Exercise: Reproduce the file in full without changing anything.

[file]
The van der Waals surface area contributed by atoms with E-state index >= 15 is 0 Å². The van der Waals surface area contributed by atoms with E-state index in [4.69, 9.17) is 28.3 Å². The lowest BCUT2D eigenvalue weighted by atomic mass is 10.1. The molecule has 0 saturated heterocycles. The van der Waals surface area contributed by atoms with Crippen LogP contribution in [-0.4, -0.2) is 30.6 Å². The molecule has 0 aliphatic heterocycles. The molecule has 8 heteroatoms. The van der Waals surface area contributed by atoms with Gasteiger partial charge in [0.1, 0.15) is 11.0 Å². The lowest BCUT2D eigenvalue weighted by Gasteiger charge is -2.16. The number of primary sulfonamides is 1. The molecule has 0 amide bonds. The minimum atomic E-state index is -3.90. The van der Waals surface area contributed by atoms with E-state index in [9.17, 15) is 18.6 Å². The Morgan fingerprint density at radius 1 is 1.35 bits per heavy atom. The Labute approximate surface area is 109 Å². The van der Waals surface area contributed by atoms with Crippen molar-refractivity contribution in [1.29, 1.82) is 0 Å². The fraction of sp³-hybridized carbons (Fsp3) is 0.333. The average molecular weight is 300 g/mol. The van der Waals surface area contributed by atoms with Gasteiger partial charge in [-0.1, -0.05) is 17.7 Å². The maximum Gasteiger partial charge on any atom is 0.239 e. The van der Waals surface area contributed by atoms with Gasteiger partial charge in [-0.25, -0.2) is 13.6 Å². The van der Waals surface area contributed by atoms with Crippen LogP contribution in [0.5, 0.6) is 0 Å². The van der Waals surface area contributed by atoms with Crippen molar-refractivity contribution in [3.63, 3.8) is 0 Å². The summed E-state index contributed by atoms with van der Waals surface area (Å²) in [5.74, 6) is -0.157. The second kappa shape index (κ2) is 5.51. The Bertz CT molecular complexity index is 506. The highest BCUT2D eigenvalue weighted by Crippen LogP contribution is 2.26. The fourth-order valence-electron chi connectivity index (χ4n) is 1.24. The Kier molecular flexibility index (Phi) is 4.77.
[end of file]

The van der Waals surface area contributed by atoms with E-state index >= 15 is 0 Å². The van der Waals surface area contributed by atoms with E-state index in [4.69, 9.17) is 28.3 Å². The lowest BCUT2D eigenvalue weighted by atomic mass is 10.1. The molecule has 0 saturated heterocycles. The van der Waals surface area contributed by atoms with Crippen LogP contribution in [-0.4, -0.2) is 30.6 Å². The molecule has 0 aliphatic heterocycles. The molecule has 8 heteroatoms. The van der Waals surface area contributed by atoms with Gasteiger partial charge in [0.1, 0.15) is 11.0 Å². The lowest BCUT2D eigenvalue weighted by Gasteiger charge is -2.16. The number of primary sulfonamides is 1. The molecule has 0 amide bonds. The minimum atomic E-state index is -3.90. The van der Waals surface area contributed by atoms with E-state index in [9.17, 15) is 18.6 Å². The Morgan fingerprint density at radius 1 is 1.35 bits per heavy atom. The Labute approximate surface area is 109 Å². The van der Waals surface area contributed by atoms with Crippen molar-refractivity contribution in [1.29, 1.82) is 0 Å². The fraction of sp³-hybridized carbons (Fsp3) is 0.333. The average molecular weight is 300 g/mol. The van der Waals surface area contributed by atoms with Gasteiger partial charge in [-0.1, -0.05) is 17.7 Å². The maximum Gasteiger partial charge on any atom is 0.239 e. The van der Waals surface area contributed by atoms with Gasteiger partial charge in [-0.25, -0.2) is 13.6 Å². The van der Waals surface area contributed by atoms with Crippen LogP contribution in [0.5, 0.6) is 0 Å². The van der Waals surface area contributed by atoms with Crippen molar-refractivity contribution in [3.63, 3.8) is 0 Å². The summed E-state index contributed by atoms with van der Waals surface area (Å²) in [5.74, 6) is -0.157. The second kappa shape index (κ2) is 5.51. The Bertz CT molecular complexity index is 506. The highest BCUT2D eigenvalue weighted by Crippen LogP contribution is 2.26. The fourth-order valence-electron chi connectivity index (χ4n) is 1.24. The Kier molecular flexibility index (Phi) is 4.77.